"Specifically, the fundamental research led by VTD, with the associated high risk and disruption, provides a contrast to the hardware development and technology demonstration focus of our RDECOM transition partners," Riddick said. "A larger percentage of the VTD research portfolio drives toward knowledge products to inform options for decision making at senior levels in the development and acquisition of new Army systems, as well as shaping the technology landscape of the future for our transition partners."
Riddick offers critical subject matter expertise for the new science to sustain future Army vehicle platforms. He joined the laboratory's Mechanics Division at the NASA-Langley Research Center in 2002. In 2012, the laboratory chose Riddick to lead of the Structural Integrity and Durability Team at APG, where he directed PhD-level researchers in establishing and maturing concepts for reliable, lightweight and adaptive vehicle platform technologies.
Riddick said his most recent research interests focus on additive manufacturing of multifunctional components to enable maintenance-free, self-responsive, damage-adaptive maneuver in support of the new Army Operating Concept for multi-domain battle.
Before becoming VTD director, Riddick served as acting chief of the VTD Mechanics Division, where he supervised research efforts to reduce the logistics burden, as well as operation and maintenance costs of future Army air and ground, manned and unmanned vehicle platforms. He accepted a special duty assignment as staff specialist in the Office of the Undersecretary of Defense for Acquisition, Technology and Logistics, directly supporting the deputy director for Land Warfare and Munitions. There he served as the primary coordinator of acquisition oversight for the DOD tactical wheeled vehicle programs, including the multi-billion dollar Joint Light Tactical Vehicle program.
The DOD designated Riddick as interim unmanned systems coordinator for policy on autonomy, robotics and unmanned systems technology. He also completed a detail serving as deputy director of Air Systems Portfolio in the Office of the Deputy Assistant Secretary of the Army for Research and Technology.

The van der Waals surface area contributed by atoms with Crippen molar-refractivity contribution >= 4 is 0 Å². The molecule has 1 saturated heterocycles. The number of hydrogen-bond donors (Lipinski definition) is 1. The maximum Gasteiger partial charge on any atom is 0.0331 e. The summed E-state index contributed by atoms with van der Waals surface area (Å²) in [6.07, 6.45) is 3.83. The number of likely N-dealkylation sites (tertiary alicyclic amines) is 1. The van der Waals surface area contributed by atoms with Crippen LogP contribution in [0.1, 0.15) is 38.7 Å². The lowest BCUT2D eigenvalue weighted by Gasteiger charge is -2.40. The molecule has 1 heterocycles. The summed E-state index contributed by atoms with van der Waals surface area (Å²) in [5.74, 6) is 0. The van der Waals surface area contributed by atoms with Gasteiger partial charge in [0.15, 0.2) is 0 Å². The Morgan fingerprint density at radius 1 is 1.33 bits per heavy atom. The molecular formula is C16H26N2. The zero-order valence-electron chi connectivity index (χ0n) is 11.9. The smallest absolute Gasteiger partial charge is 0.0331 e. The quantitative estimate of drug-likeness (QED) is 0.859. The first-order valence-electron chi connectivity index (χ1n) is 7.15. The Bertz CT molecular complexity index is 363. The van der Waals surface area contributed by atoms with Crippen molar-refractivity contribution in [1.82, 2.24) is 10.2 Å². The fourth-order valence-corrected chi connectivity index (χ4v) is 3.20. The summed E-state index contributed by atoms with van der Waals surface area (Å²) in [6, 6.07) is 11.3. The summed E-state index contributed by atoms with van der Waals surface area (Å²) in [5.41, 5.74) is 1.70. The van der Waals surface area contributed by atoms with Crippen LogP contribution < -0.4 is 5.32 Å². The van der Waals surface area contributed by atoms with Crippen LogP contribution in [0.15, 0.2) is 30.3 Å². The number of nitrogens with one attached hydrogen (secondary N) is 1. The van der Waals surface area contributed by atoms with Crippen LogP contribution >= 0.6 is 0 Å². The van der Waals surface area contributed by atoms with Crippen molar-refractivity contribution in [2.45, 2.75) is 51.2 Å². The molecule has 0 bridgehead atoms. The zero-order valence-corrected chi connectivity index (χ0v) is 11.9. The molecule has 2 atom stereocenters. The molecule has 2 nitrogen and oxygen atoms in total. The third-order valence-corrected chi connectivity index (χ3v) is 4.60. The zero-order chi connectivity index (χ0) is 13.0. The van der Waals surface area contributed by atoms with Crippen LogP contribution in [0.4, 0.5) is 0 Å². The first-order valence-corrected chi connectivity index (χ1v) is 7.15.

Riddick holds a bachelor of science degree in mechanical engineering from Howard University; a master of science in mechanical engineering with a concentration in mechanics of materials from North Carolina A&T State University; and a doctorate in engineering mechanics from Virginia Tech. He has published more than 50 refereed journal articles and conference papers; and delivered more than 100 conference presentations and technical briefings. In 2017, he was awarded the Office of Secretary of Defense Award of Excellence and the Department of the Army Commander's Award for Civilian Service.
The U.S. Army Research Laboratory is part of the U.S. Army Research, Development and Engineering Command, which has the mission to provide innovative research, development and engineering to produce capabilities that provide decisive overmatch to the Army against the complexities of the current and future operating environments in support of the joint warfighter and the nation. RDECOM is a major subordinate command of the U.S. Army Materiel Command.